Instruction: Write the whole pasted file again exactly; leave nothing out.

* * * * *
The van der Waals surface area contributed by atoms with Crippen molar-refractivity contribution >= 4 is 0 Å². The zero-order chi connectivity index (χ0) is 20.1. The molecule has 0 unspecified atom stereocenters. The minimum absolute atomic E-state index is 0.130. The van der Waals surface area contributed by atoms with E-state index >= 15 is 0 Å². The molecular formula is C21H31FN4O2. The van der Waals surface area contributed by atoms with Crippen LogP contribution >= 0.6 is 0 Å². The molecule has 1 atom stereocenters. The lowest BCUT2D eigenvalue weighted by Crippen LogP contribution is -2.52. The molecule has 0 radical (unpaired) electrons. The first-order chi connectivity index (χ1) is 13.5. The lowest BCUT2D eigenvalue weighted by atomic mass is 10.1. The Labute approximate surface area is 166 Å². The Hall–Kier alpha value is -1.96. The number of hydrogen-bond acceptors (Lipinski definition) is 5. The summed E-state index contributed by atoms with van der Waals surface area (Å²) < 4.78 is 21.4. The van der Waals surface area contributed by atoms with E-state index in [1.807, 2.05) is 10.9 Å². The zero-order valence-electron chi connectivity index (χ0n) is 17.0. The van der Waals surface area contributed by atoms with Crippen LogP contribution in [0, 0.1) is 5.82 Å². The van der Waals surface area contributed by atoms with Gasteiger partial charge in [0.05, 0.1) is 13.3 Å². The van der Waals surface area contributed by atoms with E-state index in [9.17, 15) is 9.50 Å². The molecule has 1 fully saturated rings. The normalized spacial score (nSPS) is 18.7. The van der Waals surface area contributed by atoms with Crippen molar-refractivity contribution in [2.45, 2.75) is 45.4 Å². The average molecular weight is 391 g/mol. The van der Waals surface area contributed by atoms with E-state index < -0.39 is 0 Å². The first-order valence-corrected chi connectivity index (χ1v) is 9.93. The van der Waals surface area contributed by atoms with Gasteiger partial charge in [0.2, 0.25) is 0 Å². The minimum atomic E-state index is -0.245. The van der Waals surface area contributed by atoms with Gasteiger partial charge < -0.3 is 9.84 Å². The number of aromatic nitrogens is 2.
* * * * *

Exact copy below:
The van der Waals surface area contributed by atoms with Crippen molar-refractivity contribution >= 4 is 0 Å². The zero-order chi connectivity index (χ0) is 20.1. The molecule has 0 unspecified atom stereocenters. The minimum absolute atomic E-state index is 0.130. The van der Waals surface area contributed by atoms with E-state index >= 15 is 0 Å². The molecular formula is C21H31FN4O2. The van der Waals surface area contributed by atoms with Crippen LogP contribution >= 0.6 is 0 Å². The molecule has 1 atom stereocenters. The lowest BCUT2D eigenvalue weighted by Crippen LogP contribution is -2.52. The molecule has 0 radical (unpaired) electrons. The first-order chi connectivity index (χ1) is 13.5. The lowest BCUT2D eigenvalue weighted by atomic mass is 10.1. The Labute approximate surface area is 166 Å². The Hall–Kier alpha value is -1.96. The number of hydrogen-bond acceptors (Lipinski definition) is 5. The summed E-state index contributed by atoms with van der Waals surface area (Å²) < 4.78 is 21.4. The van der Waals surface area contributed by atoms with E-state index in [1.807, 2.05) is 10.9 Å². The zero-order valence-electron chi connectivity index (χ0n) is 17.0. The van der Waals surface area contributed by atoms with Crippen LogP contribution in [0, 0.1) is 5.82 Å². The van der Waals surface area contributed by atoms with Gasteiger partial charge in [0.05, 0.1) is 13.3 Å². The van der Waals surface area contributed by atoms with E-state index in [9.17, 15) is 9.50 Å². The molecule has 1 fully saturated rings. The normalized spacial score (nSPS) is 18.7. The van der Waals surface area contributed by atoms with Crippen molar-refractivity contribution in [2.45, 2.75) is 45.4 Å². The average molecular weight is 391 g/mol. The van der Waals surface area contributed by atoms with E-state index < -0.39 is 0 Å². The first-order valence-corrected chi connectivity index (χ1v) is 9.93. The van der Waals surface area contributed by atoms with Gasteiger partial charge in [0.2, 0.25) is 0 Å². The minimum atomic E-state index is -0.245. The van der Waals surface area contributed by atoms with Gasteiger partial charge < -0.3 is 9.84 Å². The number of aromatic nitrogens is 2.